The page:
Large and small exist side by side at Globalfoundries in Dresden. The American company operates one of the biggest and most advanced semiconductor manufacturing facilities in Europe at its Dresden site. Around 3,700 people work at the 308,000 sq m plant, 52,000 sq m of which make up the cleanroom area. They manufacture one of the basic essentials of our modern world: computer chips featuring tiny electronic components. These transistors find their way into mobile phones, computers and other electronic devices all over the world. The smallest element in these high-tech components measures just 28 nanometres. To put that in perspective, one nanometre is a millionth of a millimetre, so the diameter of a human hair is about 50,000 times bigger than a nanometre. Very few companies worldwide are currently capable of manufacturing high-tech components like these in large quantities.

Highly skilled workforce as a precious resource

Karin Raths has worked at the company for 14 years and watched it grow over that period. With the aid of a model, she explains how the huge factory complex has developed since 1996. Production is fully automated and the finished wafers are transported from one area to another in small wheeled containers. “The logistics behind it are incredible,” she says. Raths was born in the Rhineland but her family are from Saxony, so she has returned to her roots. She is passionate about the company and microelectronics. When asked why the company chose to invest some 10 billion dollars in Saxony over 17 years, she says: “There are so many highly qualified people here, far more than in other regions.”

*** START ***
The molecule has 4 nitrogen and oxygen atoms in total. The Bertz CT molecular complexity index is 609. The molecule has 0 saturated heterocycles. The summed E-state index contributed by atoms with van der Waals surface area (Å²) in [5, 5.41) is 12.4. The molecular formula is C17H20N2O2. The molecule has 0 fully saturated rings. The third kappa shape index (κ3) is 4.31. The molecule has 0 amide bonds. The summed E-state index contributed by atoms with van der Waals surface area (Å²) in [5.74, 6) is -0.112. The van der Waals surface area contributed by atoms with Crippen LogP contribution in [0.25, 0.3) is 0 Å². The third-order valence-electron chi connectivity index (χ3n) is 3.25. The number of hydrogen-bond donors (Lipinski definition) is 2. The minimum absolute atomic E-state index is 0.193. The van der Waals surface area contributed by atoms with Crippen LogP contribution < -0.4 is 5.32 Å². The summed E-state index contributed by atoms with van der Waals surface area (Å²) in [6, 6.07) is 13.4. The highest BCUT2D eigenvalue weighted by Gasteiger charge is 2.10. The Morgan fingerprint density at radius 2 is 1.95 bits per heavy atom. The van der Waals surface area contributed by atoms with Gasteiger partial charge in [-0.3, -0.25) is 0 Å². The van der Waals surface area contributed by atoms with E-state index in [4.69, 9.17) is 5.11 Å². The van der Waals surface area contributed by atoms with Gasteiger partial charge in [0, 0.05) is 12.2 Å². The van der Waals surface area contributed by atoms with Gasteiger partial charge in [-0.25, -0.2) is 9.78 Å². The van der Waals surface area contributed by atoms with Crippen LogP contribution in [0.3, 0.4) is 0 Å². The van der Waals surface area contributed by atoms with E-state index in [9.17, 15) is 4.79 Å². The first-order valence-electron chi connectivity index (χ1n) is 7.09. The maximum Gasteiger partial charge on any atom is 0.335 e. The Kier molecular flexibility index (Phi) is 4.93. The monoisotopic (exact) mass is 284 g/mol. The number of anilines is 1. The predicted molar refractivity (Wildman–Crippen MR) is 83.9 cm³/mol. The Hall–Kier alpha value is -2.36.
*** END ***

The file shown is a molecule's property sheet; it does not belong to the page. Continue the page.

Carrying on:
An exceptional scientific and research environment

A further advantage is the excellent research landscape, consisting of 11 Fraunhofer Institutes, Max Planck Institutes and Leibnitz research centres. Globalfoundries benefits from the comprehensive materials science expertise to be found in Saxony. Raths says: “Our high-tech products require a huge amount of research so we need expert partners, most of whom can be found here in the region.” Manufacturing ever smaller and more powerful chips is the objective and will remain so in the future. “That means we need to keep pushing physical limits,” explains Shailesh Redkar, Senior Director of Customer Engineering. Originally from India, he and his family have lived in Saxony since 2011.

Cosmopolitan Dresden: a superb place to live

Shailesh Redkar enjoys the quality of life, the mix of old and new, the culture, and the outward-looking attitude of Dresden’s inhabitants. The 48-year-old was previously stationed at Globalfoundries in Texas. He appreciates being able to work with so many highly motivated, committed and well-trained colleagues. Rutger Wijburg, general manager of Globalfoundries Dresden, recently summed it up as follows: “Our success in Dresden can be attributed to German engineering expertise, which is highly praised and rightly so. But at the same time, we’re a multinational team comprising people from 54 countries. The rapid pace of innovation in our industry means the technological challenges will only get tougher.” He firmly believes that a global company is best equipped to meet these challenges. The Dresden site is thus central to the company’s future success.

www.globalfoundries.com